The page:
But one population in Oregon's Columbia Gorge thrives near sea level. Ecologist Johanna Varner wanted to find out why. She spent months watching pikas and deploying heat sensors at this low-elevation site. For reference, she did the same at a more typical site, along the slopes of nearby Mt. Hood.

Days after her first summer in the field ended, a fire consumed the Mt. Hood site, burning trees to the ground and destroying all the food stores of the pikas. The experiment she had planned was ruined – her mountainside "control" site was clearly no longer controlled.

But after some tears and a couple cold beers, Varner realized the disaster was an opportunity. First, there were the data collected by her heat sensors during the fire. The temperature in the pika dens, she discovered, never rose above 75 degrees F, even when 900-degree fires were raging, just feet away. Secondly, her summer spent surveying the pika population formed a rare reference point for the study of a species' recovery after the fire.


As an undergrad, Nate Cira was looking at food coloring under a microscope when he noticed something odd. Two drops of different colors seemed to dance around each other, almost as if they were alive.

When Cira started graduate school at Stanford University, he showed the oddity to his advisor, Manu Prakash. Both men became obsessed with the phenomenon. They spent three years trying to figure out what was causing the strange motion.

It turns out the dynamic dance was the result of two simple physical phenomena: surface tension and evaporation. The vapor given off by one droplet acted like a signal to the other — they were, in a sense, communicating. The principles Prakash, Cira and their collaborator Adrien Benusiglio uncovered could be used to create autonomic liquid machines, such as self-cleaning solar panels.


Melissa Brown was at Northwestern University studying mice with multiple sclerosis. Like most MS researchers, Brown exclusively used female mice — the males just didn't get sick.

She was embarking on a set of experiments using mice with a genetic mutation that hobbles their immune system. Normal female mice get very sick. Female mice with the mutation seem to do better. Brown wanted to find out why.

But when the results came in, some of them were the opposite of what was expected. Some of normal mice were healthy. Some of the mice with the mutation were getting sick. A closer inspection of the test subjects revealed why. The mice with the surprising results were male! A graduate student on the project, Margaret Caulfield, was new to the lab, and hadn't yet learned to identify the nearly imperceptible genitals of male mouse pups.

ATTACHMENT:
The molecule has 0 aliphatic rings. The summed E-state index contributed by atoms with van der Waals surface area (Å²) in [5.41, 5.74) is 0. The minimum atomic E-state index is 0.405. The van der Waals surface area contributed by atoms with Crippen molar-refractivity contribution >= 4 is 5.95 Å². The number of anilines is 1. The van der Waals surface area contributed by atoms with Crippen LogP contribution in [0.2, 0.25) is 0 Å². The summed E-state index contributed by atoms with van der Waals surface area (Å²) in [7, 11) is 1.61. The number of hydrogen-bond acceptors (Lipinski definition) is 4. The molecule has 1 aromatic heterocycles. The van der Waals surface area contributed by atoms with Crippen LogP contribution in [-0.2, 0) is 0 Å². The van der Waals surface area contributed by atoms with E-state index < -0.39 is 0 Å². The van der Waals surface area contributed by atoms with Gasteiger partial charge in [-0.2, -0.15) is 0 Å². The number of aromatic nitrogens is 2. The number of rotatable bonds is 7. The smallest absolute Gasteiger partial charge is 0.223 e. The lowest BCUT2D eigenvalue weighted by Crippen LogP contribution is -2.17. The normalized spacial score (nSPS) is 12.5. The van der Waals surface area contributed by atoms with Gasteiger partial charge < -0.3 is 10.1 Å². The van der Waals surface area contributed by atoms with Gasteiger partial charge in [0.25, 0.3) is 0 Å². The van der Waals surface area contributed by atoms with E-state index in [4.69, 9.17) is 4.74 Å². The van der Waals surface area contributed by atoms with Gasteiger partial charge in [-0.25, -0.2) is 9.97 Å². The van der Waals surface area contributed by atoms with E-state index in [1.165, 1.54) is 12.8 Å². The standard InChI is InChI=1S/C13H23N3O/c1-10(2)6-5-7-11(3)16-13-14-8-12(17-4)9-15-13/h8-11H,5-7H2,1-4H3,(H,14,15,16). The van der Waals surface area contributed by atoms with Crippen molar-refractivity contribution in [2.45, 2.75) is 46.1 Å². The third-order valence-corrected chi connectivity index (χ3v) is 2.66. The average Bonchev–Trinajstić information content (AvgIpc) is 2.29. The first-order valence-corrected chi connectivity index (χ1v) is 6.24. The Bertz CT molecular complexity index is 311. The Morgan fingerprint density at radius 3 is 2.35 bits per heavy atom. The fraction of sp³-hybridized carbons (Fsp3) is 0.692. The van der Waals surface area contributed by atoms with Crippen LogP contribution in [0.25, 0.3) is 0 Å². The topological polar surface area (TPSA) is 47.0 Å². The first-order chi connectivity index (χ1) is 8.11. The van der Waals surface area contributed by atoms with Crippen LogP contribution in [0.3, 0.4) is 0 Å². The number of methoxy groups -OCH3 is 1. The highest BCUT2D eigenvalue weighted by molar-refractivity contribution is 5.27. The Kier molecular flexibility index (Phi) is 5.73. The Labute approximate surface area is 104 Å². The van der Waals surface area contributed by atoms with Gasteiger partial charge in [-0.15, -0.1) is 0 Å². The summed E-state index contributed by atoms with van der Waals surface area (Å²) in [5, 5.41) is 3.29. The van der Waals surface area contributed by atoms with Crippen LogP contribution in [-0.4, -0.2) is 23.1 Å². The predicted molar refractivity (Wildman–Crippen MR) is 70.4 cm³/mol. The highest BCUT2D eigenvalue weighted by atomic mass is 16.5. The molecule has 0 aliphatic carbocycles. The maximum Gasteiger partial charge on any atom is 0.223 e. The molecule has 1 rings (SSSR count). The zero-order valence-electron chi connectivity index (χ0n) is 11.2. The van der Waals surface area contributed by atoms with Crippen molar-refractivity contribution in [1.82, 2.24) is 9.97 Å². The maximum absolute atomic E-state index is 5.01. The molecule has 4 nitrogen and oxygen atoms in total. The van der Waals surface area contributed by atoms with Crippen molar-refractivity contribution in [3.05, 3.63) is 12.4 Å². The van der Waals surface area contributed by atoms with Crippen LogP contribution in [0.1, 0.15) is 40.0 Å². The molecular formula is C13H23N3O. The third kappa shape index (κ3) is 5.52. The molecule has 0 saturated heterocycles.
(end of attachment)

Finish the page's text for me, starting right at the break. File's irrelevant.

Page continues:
The mix-up turned out to be a lucky one. It helped Brown, Caulfield, and graduate student Abby Russi pinpoint a special group of cells that protect male mice from MS — innate lymphoid cells. The discovery opens new doors for MS researchers.


A disease called myelofibrosis causes scar tissue to grow inside bone marrow. It all starts when white blood cells called monocytes enter the marrow and turn into fibrocytes. For years, scientists have searched for a way to stop fibrocyte formation. The only problem? The process was impossible to study. Under normal lab conditions, when monocytes are grown in blood serum, the transformation just doesn't happen. No fibrocytes.

Darrell Pilling and Richard Gomer, biologists at Texas A&M;, were recently investigating an entirely different kind of blood cell. They wanted to find out if T cells could survive in a serum-free culture. Unbeknownst to the researchers, their T-cell samples were contaminated with monocytes. And when they looked at their culture under a microscope, they saw ... fibrocytes.

Something in the serum had been keeping the monocytes from transforming.

Pilling and Gomer rapidly changed gears, abandoning their work on T cells and focusing on the monocytes instead. They managed to isolate the serum protein that stopped fibrocyte formation. It is now being tested as a treatment for myelofibrosis.


As a young graduate student, Liz Tibbetts was studying social hierarchy in wasp colonies. She caught the wasps and painted dots on their backs, so she could tell them apart, and then videotaped their behavior.

Tibbetts failed to mark a few of the wasps and didn't realize her mistake until she was reviewing the video. It was a problem. If she couldn't follow individuals, she couldn't get the data she needed. But, looking a bit closer, she realized she could tell the wasps apart without the paint. The face of each insect had distinct colors and shapes.